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The American Museum of Natural History Debuts a New Dinosaur, the Titanosaur

The American Museum of Natural History Debuts a New Dinosaur, the Titanosaur

Move over, Apatosaurus, there’s a new dinosaur in town.

The American Museum of Natural History unveiled a replica of the largest dinosaur discovered to date—the Titanosaur. 

Found in Argentine Patagonia in 2014, this dinosaur is 122 feet long and would have weighed about 70 tons. The Apatosaurus, the museum’s former largest dinosaur, was 86-feet long and would have weighed around 30-40 tons. The Titanosaur and Apatosaurus are members of the sauropod family, which are herbivores distinguished by their very long necks, small heads, long tails, and four, thick legs.

The Titanosaur is so large that it cannot fit in either of the museum’s two dinosaur exhibitions on the fourth floor (Hall of Ornithischian Dinosaurs and Saurischian Dinosaurs), so it is in its own gallery and part of its 39-foot-long neck extends out of the exhibit.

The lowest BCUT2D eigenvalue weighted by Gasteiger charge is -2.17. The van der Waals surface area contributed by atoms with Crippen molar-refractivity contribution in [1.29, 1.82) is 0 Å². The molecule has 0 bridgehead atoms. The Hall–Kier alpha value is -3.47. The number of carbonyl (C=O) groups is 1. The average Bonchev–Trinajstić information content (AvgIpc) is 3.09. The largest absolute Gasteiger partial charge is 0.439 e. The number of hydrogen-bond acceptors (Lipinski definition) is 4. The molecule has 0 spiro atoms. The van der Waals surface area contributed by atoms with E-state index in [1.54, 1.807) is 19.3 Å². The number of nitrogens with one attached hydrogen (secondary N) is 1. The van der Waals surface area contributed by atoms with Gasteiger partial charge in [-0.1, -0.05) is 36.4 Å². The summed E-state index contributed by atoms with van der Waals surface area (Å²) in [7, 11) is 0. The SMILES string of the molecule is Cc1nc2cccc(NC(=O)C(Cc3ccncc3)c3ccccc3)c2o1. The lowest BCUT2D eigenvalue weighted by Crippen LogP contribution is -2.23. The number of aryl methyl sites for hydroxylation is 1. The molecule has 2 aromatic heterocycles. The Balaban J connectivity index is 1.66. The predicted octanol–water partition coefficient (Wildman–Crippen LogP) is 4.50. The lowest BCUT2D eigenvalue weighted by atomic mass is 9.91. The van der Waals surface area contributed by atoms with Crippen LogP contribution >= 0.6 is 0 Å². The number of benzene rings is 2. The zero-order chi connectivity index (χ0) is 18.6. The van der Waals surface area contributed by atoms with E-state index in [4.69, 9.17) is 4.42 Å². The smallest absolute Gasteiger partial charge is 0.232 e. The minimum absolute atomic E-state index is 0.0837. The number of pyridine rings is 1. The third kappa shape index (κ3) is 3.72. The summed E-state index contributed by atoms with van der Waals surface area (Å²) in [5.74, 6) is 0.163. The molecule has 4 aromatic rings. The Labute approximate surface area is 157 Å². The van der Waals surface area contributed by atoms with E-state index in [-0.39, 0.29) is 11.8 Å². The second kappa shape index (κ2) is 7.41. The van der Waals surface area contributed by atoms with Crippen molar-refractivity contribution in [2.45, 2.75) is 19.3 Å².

The dinosaur skeleton is not made with real fossils, as they are too heavy to mount. Instead, the displayed dinosaur was put together with lightweight 3D prints made from fiberglass. The bones were based on 84 real fossils excavated in Argentine Patagonia. Also on temporary display are five of the original fossils that were found, including a femur, scapula, humerus, radius, and ulna dating back to 102 million years ago. 

“We are pleased to present this awe-inspiring exhibit as yet another icon in an inspiring journey of discover that the museum offers throughout its galleries,” Ellen V. Futter, president of AMNH, said in a statement.

The Titanosaur will open to the public on January 15.

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Samantha Neudorf

Author: Samantha Neudorf is a former editor at NYMetroParents. See More

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